Morton Grove eyes new industrial development
Updated: April 15, 2013 6:08AM
In the past decade Morton Grove has lost 3,555 jobs, with well over half of those in manufacturing and wholesale industries.
Despite that, the village has potential for additional industrial development, particularly in a large area in the southern part of the village.
Those are among the findings in a draft existing conditions report, the first section of an industrial areas plan being developed for the village. The plan is aimed at guiding the village in coming years in its efforts to attract and keep industries and the jobs that come with them.
The work is being done through a grant awarded to the village by the Chicago Metropolitan Agency for Planning (CMAP). CMAP held a series of meetings with area officials and business people last year and recently presented the draft existing conditions report to the Morton Grove Plan Commission, which is overseeing the project for the village.
The final plan is expected to provide an overall vision for the two main industrial areas of the village, provide recommendations for use of the land and offer ideas for creating partnerships between the village and local industries.
In addition, it will look at ways for Morton Grove to compete with other towns in the area, financial incentives to attract industry and other factors such as training for workers and transportation services.
The plan is expected to take about a year to complete.
Village Administrator Ryan Horne said the study of industry will serve as a “sub-area plan” to be incorporated into an upcoming update of the village’s overall comprehensive plan. The village is in the very early stages of the comprehensive plan update.
The previous update, adopted in 1999, took almost two years to complete.
Nancy Radzevich, the village’s community and economic development director, said that while the comprehensive plan provides an overall, general look at development in the village, the industrial study will offer more specific ideas and recommendations.
“A compressive plan is not a be all, end all,” she said. “It’s a guiding document. It’s a large-scale plan.”
Radzevich this is a good time for the village to update the comprehensive plan and perform the industrial study.
“The economy has changed a lot,” she said.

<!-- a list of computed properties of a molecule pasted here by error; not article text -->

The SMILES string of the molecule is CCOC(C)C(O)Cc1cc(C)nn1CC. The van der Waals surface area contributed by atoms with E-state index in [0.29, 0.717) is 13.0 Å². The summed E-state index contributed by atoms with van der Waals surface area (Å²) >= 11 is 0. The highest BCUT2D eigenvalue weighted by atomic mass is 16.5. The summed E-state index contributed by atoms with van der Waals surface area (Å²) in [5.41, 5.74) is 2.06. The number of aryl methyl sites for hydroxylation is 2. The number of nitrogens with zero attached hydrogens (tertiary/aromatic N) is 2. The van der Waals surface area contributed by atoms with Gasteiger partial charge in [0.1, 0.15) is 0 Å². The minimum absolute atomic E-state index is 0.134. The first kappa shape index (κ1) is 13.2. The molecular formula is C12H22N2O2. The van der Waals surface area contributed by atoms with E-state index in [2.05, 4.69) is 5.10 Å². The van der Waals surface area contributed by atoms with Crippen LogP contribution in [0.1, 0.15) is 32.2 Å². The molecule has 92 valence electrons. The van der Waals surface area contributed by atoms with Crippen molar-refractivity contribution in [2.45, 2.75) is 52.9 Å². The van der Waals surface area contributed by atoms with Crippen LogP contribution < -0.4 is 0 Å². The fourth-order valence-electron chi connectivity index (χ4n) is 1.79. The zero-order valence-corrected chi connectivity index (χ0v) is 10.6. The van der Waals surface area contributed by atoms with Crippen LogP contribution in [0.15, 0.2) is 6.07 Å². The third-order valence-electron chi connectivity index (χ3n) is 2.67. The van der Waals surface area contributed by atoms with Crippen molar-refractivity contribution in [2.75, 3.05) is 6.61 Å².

The plan will look at the two main industrial areas in Morton Grove. The 19-acre northern industrial area consists of three parcels south and east of Waukegan Road that are owned and occupied by Avon Products, Inc.
The 231-acre southern industrial area is generally bounded by Main Street to the north, the southern municipal boundary and Oakton Street to the south, the Cook County Forest Preserve to the west and Austin Avenue to the east.
Several companies are located within Morton Grove’s industrial areas, including manufacturers such as John Crane, Xylem, Morton Grove Pharmaceuticals and TSI Accessory Group, as well as the corporate office of the Land of Nod and the big-box retailer Menard’s.
The existing conditions report cites a loss of jobs in the village over the past decade, something that reflects the overall problems in the economy.
The draft report says that the village’s net loss of 3,555 jobs can be attributed to job losses in almost every field other than health care, including real estate and rental leasing and retail trade.
One of the greatest employment losses in Morton Grove has been in manufacturing and wholesale industries, which lost 2,741 or 44 percent of their workers in the past decade.
But Morton Grove is not alone in this, according to the draft report.
“The overall decline of businesses and employment in manufacturing is not too surprising, given regional and national trends in the manufacturing industry,” the report said.
Between 2000 and 2010, Illinois lost about 20 percent of its manufacturing jobs and Cook County lost more than a 25 percent of its manufacturing jobs, according to the draft report.
But the report cites attributes that could make Morton Grove attractive to industry.
Oakton Community College provides training in manufacturing jobs that are in Morton Grove.
According to the report, the village also offers a good image, “responsive” village officials and good access to highways and other transportation services such as the Metra station.
Also, rents and leases are affordable and the report notes that industrial uses are contained and do not infringe on other areas such as residential property.
The 1999 Comprehensive Plan led to similar sub-area plans such as studies of the Lehigh/Ferris area and Dempster Street commercial corridor.
Those resulted in creation of a tax increment financing district, new developments and improvements to Dempster.